It was a sunny forenoon of the mid-summer’s day of 1992 when our respected Urdu teacher, Master Peer Ghulam Ahmad of Naidkhai Sonawari (Bandipora) was teaching us an Urdu poem during the course of which he, in a nice tune, read this line of an anonymous poet: kamsin sahailiyun ka panghat pai jamghat ho raha hai; that is, little girls (friends) are assembling at the watering-place! This “panghat, watering-place or simply YARBAL in Kashmiri parlance” has been a common cultural avenue across cultures and it has played a great role in shaping the socio-cultural ethos of our yesteryears for almost every person of our localities, irrespective of her/his vocational affiliations would have to touch the YARBAL once, twice or a multiple times during the day.
From the primitive levels of human civilization YARBAL has had been a place where everything good or bad of the society would be discussed between friends and acquaintances whenever they have had the chance to meet. It doesn’t, however, mean that there used to be any formal efforts to build or shape the societal dimensions of a people. There simply used to be just informal meetings and associations of people driven by the basic necessity of life, that is, water. The water, we know, was taken to homes in pitchers for drinking; it was also taken in buckets for the cattle and also for other purposes.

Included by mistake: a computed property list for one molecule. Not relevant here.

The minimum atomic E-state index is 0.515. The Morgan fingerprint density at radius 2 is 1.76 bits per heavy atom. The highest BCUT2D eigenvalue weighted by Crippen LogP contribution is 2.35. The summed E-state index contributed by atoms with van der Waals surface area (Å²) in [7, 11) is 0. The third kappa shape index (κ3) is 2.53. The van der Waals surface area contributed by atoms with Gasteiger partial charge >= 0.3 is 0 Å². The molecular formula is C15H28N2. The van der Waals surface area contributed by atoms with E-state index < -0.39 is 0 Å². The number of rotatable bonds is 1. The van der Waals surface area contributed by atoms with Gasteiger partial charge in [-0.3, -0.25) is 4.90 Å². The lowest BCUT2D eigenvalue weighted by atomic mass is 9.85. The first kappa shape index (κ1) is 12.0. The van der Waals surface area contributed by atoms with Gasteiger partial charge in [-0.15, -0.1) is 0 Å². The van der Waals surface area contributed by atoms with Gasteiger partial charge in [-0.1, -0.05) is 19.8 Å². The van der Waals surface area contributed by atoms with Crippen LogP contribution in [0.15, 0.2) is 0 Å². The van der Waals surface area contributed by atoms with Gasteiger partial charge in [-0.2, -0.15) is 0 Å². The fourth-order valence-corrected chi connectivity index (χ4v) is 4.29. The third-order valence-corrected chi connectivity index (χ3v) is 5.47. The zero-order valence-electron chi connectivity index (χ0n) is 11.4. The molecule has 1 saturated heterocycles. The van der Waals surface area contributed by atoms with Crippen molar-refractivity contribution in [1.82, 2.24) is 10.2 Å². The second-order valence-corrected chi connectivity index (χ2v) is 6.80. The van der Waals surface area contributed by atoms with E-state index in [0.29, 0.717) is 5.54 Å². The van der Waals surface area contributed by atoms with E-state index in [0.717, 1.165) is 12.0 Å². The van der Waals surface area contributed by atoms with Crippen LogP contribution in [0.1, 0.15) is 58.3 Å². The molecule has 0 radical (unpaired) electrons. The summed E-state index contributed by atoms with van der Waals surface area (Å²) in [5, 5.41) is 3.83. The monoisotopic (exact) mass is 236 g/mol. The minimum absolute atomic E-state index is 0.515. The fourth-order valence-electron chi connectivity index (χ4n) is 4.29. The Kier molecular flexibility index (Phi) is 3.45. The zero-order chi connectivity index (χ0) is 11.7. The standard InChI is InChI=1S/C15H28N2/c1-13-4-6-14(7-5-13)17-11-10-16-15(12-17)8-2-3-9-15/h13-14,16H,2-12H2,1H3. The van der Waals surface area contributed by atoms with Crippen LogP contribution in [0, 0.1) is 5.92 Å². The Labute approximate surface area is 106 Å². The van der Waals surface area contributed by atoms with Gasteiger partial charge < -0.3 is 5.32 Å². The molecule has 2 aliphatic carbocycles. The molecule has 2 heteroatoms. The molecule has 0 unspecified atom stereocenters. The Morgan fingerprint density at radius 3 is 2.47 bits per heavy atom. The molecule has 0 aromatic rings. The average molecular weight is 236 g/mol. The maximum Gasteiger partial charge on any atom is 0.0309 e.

There is a beautiful passage in the Qur’an about a watering-place associated with the Prophet Moses (‘AS). When Moses (‘AS) had to flee from Egypt he found a watering-place in Madyan where people were watering their flocks. However, two girls, one of whom was wedded by her father to Moses (‘AS) later on, were not strong enough to water their flocks. So, Moses (‘AS) found it his responsibility to help them water their flocks. In this context, there is a beautiful invocation (prayer) which Moses (‘AS) made after doing the service to the women. The Qur’an says: “So he watered (their flocks) for them; then he turned back to the shade, and said: “O my Lord! Truly I am in (desperate) need of any good that You do send me!” (al-Qasas: 24)
It is no wonder then that our forefathers would select such places for the YARBAL that would bring a sense of relief and peace to those who used to be attached to these watering places the most. We know the “over-burdened women folk” had to do most of the domestic work and fetching water from the YARBAL constituted the most part of it. No doubt these “poor beings” have had a chance to “prolong” some of their work at the YARBAL to have some “sigh of relief!”